“We need to correct this situation immediately. We need to get them to the table,” concluded Morabito.
Councillor George Rotondo offered an ultimatum to the owners of the field: “Either you meet with the city and you work with the city and we help you repair it and bring it back to its best use or we take it by eminent domain, it’s that simple.”
Rotondo said the former Dan Rizzo Mayoral Administration and current Brian Arrigo Mayoral Administration “have all tried to work with this group and where are we getting? No place. Where are our kids going? No place.”
Rotondo invoked the name of the late Guy Meli, a long-time RLL officer and team manager, into the discussion. The baseball diamond at McMackin was named for Guy Meli, but the sign has been taken down during the park’s closure.
“Guy Meli would never tolerate this baloney,” said Rotondo.
Councillor-at-Large Jessica Giannino agreed with Rotondo, stating, “We’re past the point of fines, we’re past the point of working with them. I’ve been on this Council for ten years and that park has been in disrepair for at least eight of those ten years. And it’s a disgrace. If a property is abandoned, a city has the ability to take it by eminent domain and now we’re at a point where we need to put some teeth into it, step up, and take the property back and fix it.”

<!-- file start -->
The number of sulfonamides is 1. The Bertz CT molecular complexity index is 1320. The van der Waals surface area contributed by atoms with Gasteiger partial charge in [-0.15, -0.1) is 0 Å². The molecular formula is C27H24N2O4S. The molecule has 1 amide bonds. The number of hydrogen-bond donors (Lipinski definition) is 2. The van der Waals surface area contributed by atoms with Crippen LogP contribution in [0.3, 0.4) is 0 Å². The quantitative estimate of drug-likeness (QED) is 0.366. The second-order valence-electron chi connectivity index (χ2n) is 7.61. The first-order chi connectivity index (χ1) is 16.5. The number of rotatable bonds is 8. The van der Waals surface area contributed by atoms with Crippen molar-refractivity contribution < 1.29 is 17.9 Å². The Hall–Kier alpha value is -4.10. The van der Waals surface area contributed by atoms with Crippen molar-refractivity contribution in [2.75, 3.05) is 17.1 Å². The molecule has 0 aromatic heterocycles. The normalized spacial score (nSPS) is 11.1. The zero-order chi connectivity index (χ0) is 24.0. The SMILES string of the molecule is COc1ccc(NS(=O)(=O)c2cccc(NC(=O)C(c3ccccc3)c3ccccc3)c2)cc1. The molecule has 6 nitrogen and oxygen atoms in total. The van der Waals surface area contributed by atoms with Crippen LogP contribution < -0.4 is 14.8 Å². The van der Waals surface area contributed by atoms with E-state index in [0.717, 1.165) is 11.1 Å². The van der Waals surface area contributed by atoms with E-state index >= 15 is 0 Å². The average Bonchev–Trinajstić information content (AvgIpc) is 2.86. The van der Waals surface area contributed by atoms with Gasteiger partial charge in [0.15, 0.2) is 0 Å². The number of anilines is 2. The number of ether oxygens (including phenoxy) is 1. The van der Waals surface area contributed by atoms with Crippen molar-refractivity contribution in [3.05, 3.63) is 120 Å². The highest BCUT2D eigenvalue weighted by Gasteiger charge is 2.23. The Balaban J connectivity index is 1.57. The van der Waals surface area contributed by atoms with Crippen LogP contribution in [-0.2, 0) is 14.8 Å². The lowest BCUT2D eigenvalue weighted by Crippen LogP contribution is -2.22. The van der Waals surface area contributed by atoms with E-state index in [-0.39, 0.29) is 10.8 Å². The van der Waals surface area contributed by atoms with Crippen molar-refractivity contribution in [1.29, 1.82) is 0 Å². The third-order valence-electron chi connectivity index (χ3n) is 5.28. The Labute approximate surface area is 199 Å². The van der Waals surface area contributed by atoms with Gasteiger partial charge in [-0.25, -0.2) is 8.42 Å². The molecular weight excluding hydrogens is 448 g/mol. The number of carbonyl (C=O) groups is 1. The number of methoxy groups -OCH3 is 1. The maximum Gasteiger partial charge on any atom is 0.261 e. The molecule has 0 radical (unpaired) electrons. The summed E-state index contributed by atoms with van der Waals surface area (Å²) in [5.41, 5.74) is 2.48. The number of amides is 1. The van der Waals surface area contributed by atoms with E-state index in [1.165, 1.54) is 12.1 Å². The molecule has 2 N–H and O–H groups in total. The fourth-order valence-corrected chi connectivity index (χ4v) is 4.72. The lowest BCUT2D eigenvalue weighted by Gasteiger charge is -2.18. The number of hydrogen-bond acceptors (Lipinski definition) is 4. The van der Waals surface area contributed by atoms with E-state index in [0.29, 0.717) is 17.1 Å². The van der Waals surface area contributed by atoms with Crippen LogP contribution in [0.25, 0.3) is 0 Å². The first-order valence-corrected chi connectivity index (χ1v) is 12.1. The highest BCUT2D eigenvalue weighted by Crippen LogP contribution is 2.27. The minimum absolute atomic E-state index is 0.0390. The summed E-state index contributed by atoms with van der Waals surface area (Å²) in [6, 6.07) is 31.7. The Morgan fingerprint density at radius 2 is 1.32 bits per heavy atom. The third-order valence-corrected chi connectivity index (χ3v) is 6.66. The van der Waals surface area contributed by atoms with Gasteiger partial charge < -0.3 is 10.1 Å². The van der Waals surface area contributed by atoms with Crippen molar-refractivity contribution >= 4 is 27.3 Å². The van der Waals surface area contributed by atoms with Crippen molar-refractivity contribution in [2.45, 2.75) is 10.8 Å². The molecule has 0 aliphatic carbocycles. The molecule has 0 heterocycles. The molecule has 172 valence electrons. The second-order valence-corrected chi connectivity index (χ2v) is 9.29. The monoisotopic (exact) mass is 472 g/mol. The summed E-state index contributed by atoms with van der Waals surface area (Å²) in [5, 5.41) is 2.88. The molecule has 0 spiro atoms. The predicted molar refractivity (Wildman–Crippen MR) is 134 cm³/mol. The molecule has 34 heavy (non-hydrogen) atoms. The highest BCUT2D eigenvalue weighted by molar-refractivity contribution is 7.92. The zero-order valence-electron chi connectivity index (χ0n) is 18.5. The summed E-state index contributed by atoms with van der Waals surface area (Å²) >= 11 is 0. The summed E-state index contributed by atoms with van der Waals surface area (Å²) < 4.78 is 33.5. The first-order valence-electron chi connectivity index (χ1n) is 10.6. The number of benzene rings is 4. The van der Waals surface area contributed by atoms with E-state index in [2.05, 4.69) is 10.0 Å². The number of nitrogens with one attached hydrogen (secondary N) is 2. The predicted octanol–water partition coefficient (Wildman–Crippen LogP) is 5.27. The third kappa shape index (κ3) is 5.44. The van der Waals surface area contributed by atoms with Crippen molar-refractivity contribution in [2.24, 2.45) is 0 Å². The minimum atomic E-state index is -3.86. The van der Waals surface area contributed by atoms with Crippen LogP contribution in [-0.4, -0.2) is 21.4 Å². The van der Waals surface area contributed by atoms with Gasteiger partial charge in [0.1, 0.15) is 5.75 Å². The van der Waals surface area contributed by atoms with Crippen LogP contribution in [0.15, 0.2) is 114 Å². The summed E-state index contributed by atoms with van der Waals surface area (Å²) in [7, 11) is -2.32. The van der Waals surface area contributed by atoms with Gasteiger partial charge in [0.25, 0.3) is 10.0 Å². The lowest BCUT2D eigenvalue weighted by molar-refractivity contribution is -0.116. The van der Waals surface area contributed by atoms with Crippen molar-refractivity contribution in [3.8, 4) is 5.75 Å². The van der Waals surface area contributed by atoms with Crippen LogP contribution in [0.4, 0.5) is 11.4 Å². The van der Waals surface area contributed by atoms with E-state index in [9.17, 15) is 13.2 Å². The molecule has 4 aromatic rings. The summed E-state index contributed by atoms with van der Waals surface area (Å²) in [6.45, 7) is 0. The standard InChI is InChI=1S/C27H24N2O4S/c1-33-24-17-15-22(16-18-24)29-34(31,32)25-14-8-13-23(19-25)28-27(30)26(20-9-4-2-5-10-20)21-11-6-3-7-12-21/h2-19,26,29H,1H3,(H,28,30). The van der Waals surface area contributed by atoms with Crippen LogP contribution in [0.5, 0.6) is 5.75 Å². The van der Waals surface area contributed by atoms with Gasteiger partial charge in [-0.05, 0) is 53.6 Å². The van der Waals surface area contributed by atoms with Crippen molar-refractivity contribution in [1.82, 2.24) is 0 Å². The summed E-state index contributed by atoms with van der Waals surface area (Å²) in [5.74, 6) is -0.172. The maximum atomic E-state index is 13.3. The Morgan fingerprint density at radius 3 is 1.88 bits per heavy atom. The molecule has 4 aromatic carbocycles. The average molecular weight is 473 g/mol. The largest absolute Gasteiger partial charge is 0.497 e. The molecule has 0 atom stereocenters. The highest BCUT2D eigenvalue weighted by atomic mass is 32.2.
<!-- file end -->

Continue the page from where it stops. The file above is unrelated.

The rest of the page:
Ward 2 Councillor Ira Novoselsky, who ironically had the real Fenway Park (in Boston) pictured behind him on his Zoom feed, said he spoke with Mayor Arrigo about McMackin Park several weeks ago. “It’s very upsetting to drive by there and see the condition of that park. It used to be an honorable park and was the best field in the state, and like it was mentioned before, it was called Little Fenway.”
Novoselsky suggested the installation of a cover over the fence “so people driving by can’t see the condition down below.”
Council President Anthony Zambuto called the condition of McMackin Park “a health issue” and suggested that the Board of Health should be acting on the matter.
While the issue of McMackin Park has been discussed on several previous occasions, it appears this time the Council means business.